There are some placenames that come to mean much more than a mere geographical description. ‘Longbridge’ is convenient shorthand for the entire British motor industry during its most troubled times. On the other hand ‘Wolfsburg’ is a perfect encapsulation of German industrial might, efficiency and blandness. ‘Romagna’- a place like that could only be home to almost the entire global supercar industry.
‘Brooklands’ is another such place. It immediately conjurers up images of green Bentleys and garter blue Bugattis tearing around the banked circuit whilst wood-and-canvas biplanes totter around the sky overhead. It’s especially evocative because unlike any of the other places I’ve mentioned Brooklands is only a racing circuit-cum-airfield. There is no Brooklands village or town. That name and the location (the edge of the Surrey countryside) should be adorning the gateposts of some Victorian country manor house but instead is known around the world as a centre for speed, power and industry.
As someone who likes old cars and old aircraft in large and equal amounts who has spent most of his life living in the south of England it may surprise you to know that I have never been to Brooklands. That finally changed on New Year’s Day when I made a slight detour on my trip from Hampshire to Peterborough for the regular classic car meeting at the Brooklands Museum. Given the wet n’ wild weather over the Christmas period it was nice to finally see some sunlight on what proved to be a perfect day for car-spotting.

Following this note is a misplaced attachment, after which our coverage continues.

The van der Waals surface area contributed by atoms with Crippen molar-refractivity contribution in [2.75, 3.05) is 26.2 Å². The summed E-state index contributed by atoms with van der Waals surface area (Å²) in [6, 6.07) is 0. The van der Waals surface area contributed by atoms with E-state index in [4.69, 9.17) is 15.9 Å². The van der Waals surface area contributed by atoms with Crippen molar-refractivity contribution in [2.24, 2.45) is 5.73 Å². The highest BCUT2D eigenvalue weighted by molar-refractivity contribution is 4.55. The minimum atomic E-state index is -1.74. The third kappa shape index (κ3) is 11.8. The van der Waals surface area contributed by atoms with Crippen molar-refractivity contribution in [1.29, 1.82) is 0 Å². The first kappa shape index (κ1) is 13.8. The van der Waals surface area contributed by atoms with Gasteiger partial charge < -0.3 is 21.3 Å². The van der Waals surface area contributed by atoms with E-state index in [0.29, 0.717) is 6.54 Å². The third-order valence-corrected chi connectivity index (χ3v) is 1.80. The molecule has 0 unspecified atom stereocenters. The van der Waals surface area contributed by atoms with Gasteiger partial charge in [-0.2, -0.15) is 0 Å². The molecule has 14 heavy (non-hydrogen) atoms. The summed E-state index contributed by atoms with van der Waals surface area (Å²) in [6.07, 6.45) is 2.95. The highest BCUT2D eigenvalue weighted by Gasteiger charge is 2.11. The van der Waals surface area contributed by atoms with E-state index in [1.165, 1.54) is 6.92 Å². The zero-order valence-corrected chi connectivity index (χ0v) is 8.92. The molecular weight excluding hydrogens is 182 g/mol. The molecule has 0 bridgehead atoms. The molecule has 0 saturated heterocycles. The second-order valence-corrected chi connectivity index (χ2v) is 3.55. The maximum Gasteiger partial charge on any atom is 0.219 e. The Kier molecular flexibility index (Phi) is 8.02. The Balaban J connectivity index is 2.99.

Unfortunately Brooklands’ hallowed concrete isn’t open to 1987 Metros with scuffed wheeltrims so I parked in the ‘normal’ car park, but made a point of parking as close to the event as possible.
The basic format of the show is that classic cars of all sorts (some from clubs, but mostly just privately owned vehicles) turn up. Those that aren’t slightly rusty Metros are allowed to park in the museum site around the famous club-house, the old finishing straight, along the remaining section of banking and then amongst all the old airliners on the former factory apron. To get there the cars had to ‘parade’ down a steep and twisting downhill access road past the old uphill test runs. Since the several hundred cars took a good couple of hours to arrive the result was a veritable ‘moving motor show’.
As you’d expect from an event that draws people from around southern England the variety of cars was huge and intricate. There were plenty of the staple models – MGBs, Minis (and variants), E-Types, Stags, Scimitars and Porsche 911s, but there were more idiosyncratic motors there as well – Alvis tourers, Morgan Three Wheelers, a brace of Morris Marinas, pre-war Morrises, a home-made Citroen CX diesel convertible and, much to my private delight, a lone 2CV Special looking a bit lost.
The air thrummed to a symphony of internal combustion- lazy GM big-block V8s, flatulent Morris Minors, the refined whispering of a Rolls-Royce, the coffee-grinder rasp of a VW Beetle and more. I can think of few other events where you’d see a Sunbeam Alpine, an Austin Westminster, a veteran Darracq, an early Mercedes Unimog, an Aston DB6 Supperleggera, a Wolseley Six and a Messerschmitt K200 in quick succession.